The last two years have brought new rulings in the CJEU’s body of case law on public communication right, where the potential exploitation of works on the Internet is at stake. In the Svensson ruling, the CJEU clarified that art. 3.1. must be interpreted as „precluding a Member State from giving wider protection to copyright holders by laying down that the concept of communication to the public includes a wider range of activities than those referred to in that provision”. This confirms the earlier comments that art. 3.1 constitutes the full harmonization  [7] . This ruling strengthens the obligation to interpret the national law in a uniform way, taking into account the case law of the CJEU in the subject matter. With this formal premise in mind, it should be noted, that the interpretation of this provision in the context of evolving services for example in the audiovisual media sector has just started.

3. Public performance right in the U.S. law.

There is no analogous provision in the US Copyright Act, and different rights may apply in case of making the work available, including reproduction, distribution, public display and public performance rights depending on the facts of the case.  [8] In the Aereo case the application of the public performance right granted to copyright holders in motion pictures and some other works 17 U.S.C.§106(4) was the key problem. What it means to perform the work publicly is explained in the definitions in § 101, and the reference to electronic transmissions is enshrined in what is called the „Transmit” Clause.  [9] To perform the work publicly means to „transmit or otherwise communicate a performance or display of works (…) to the public, by means of any device or process, whether the members of the public capable of receiving the performance or display receive it in the same place or in separate places and at the same time or at different times”. The solution that exists in the U.S. Copyright Act originates in the development of cable services and Community Antenna Television (CATV), where the courts were of the opinion that cable systems do not infringe or implicate the copyright owner’s right. Eventually, the Congress legislatively reversed those decision in the 1976 Copyright Act, with section 111 regulating cable services and providing for a compensation scheme  [10] . With the advent of new transmission technologies the scope of the public performance right has been analyzed in relation to the new services offering access to broadcast content, with the example of services combining the possibilities for remote storage and playing the broadcast content  [11] . Those services might be described as combining the characteristics of video recorders and video on demand.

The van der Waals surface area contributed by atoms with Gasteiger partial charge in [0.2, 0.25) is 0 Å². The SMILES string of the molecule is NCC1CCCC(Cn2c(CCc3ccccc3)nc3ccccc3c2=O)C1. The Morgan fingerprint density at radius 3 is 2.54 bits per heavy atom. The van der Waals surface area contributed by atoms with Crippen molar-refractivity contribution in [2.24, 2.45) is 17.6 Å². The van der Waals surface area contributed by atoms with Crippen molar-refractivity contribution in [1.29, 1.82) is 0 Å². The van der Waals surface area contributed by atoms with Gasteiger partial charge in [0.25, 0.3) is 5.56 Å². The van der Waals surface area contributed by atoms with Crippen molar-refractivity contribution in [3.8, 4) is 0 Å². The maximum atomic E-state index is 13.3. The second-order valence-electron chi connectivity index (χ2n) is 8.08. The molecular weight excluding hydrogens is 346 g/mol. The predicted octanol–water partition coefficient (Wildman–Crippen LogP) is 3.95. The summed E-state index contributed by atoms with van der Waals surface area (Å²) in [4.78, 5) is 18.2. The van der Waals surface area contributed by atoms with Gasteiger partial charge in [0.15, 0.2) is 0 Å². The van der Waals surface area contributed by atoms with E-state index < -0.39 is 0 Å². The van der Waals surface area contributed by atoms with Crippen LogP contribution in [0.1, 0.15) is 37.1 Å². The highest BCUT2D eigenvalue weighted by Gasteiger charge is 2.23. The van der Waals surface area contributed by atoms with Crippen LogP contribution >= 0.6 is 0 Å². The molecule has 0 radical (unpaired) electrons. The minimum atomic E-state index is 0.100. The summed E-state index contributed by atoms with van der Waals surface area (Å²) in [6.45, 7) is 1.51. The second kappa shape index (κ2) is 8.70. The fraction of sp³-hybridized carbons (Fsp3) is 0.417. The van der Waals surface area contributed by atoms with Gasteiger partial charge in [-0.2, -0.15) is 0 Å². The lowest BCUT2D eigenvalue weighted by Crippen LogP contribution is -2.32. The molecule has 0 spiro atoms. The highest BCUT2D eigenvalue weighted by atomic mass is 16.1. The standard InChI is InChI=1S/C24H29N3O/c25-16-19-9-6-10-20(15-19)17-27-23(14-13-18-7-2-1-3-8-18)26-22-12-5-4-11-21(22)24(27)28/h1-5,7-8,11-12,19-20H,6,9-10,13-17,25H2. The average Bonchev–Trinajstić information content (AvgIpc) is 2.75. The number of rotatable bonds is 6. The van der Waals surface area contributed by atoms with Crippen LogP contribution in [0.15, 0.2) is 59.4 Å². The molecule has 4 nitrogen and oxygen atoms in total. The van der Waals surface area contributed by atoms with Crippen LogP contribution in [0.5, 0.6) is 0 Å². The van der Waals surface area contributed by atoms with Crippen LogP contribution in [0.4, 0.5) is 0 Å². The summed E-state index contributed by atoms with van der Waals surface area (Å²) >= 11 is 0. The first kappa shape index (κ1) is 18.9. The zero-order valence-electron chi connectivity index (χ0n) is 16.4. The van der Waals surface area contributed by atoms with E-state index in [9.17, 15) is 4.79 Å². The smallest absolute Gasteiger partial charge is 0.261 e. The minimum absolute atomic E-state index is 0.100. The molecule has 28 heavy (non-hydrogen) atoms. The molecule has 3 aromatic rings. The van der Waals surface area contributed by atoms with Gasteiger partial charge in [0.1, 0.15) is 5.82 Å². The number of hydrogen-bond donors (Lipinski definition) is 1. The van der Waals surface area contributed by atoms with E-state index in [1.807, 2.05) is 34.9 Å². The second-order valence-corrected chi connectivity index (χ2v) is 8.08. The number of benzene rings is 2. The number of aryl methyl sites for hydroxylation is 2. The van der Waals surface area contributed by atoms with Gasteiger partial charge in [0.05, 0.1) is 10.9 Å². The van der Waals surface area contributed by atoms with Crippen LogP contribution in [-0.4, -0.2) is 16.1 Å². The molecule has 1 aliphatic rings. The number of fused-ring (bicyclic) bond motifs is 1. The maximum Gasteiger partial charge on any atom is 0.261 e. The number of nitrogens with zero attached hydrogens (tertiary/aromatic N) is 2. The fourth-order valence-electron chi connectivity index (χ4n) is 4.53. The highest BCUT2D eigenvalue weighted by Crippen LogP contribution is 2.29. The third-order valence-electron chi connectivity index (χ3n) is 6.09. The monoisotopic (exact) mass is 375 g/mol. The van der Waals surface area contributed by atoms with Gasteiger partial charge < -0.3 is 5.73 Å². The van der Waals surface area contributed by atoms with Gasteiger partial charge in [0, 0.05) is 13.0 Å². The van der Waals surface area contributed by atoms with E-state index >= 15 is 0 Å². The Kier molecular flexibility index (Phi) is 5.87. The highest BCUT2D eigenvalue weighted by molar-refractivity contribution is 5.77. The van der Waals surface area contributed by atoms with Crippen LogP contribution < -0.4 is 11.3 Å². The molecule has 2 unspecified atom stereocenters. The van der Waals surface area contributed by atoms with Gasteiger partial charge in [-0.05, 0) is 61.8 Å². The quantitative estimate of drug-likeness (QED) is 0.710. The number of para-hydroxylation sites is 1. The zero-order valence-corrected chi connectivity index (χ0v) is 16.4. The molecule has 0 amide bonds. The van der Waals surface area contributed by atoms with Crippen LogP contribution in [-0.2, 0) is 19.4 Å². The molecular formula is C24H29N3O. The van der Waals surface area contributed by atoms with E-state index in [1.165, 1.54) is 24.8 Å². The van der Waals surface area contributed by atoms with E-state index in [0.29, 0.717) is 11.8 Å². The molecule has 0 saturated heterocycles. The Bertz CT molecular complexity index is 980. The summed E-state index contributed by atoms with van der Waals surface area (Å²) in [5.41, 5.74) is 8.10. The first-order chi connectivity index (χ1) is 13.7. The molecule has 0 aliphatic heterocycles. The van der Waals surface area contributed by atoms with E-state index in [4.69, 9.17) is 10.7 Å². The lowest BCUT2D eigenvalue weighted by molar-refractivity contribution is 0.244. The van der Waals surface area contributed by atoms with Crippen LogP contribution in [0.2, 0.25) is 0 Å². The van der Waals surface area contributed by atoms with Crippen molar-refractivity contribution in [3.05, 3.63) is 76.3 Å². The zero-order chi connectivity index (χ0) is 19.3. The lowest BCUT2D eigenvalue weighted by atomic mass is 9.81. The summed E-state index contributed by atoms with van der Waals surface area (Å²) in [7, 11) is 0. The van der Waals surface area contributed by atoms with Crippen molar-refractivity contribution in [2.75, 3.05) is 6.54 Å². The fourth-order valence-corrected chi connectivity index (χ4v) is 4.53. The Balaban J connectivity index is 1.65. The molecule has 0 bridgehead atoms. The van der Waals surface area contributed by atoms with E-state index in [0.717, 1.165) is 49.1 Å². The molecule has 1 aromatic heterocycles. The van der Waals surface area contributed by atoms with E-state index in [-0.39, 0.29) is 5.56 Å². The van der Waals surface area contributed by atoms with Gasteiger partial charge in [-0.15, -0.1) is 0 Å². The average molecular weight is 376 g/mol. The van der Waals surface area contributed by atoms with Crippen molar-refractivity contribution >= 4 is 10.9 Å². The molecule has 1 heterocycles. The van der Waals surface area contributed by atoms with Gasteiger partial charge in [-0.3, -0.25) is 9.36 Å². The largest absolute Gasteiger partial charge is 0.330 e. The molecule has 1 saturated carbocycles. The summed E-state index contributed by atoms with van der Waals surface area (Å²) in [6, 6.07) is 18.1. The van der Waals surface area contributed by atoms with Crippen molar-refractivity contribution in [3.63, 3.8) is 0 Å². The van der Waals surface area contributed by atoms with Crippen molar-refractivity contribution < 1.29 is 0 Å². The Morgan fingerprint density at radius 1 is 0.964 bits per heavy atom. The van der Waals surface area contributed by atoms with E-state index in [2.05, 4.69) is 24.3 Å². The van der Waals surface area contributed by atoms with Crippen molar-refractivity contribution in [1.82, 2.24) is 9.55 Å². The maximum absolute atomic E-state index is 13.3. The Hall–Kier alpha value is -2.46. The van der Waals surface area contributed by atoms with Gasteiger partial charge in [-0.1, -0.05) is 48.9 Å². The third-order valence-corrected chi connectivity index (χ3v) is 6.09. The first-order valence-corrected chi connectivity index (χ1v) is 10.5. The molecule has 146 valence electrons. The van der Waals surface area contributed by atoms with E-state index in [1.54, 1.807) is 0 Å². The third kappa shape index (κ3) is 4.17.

3.1. Retransmission of programs in the EU.

3.1.1. A look at CJEU’s case law on the public communication right.

The „umbrella” may of course be a metaphor for seeking legal solutions in EU and US when it comes to the application of public communication right, but it is also used to underscore the bundle or cluster  [12] of authors’ rights that this right covers. In the European Union law, according to the preamble of the Information Society Directive, the public communication right covers all communication to the public not present at the place where the transmission originates. This includes broadcasting and rebroadcasting by wire or wireless means  [13] . There is thus an express reference to the acts of rebroadcasting, but the criteria when the retransmission occurs are not defined. The scope of the public communication right, and particularly the problem what does the indication that the right should not cover any other acts than transmission or retransmission actually means, has been discussed on the canvas of the Svensson case  [14] .

The first cases decided by the CJEU on the basis of art. 3.1 of the Information Society Directive did not consider new technologies, but rather examined a well-known problem of the use of broadcasts, for example, in hotel rooms.  [15] With the broad definition of the public communication right, the collective management organizations challenged various national provisions that aimed at exempting some particular uses of broadcast from obtaining rightholders’ authorization. In the body of case law concerning the use of broadcasts, the CJEU considered not only hotels, but also pubs, a spa resort and a dentist’s practice  [16] . Those cases are important for the interpretation of art. 3.1 of the Information Society Directive. On the basis of the hotel room case, CJEU formed the groundwork for the uniform interpretation of public communication right in the EU, and the SGAE case is referred to as establishing a standard.  [17]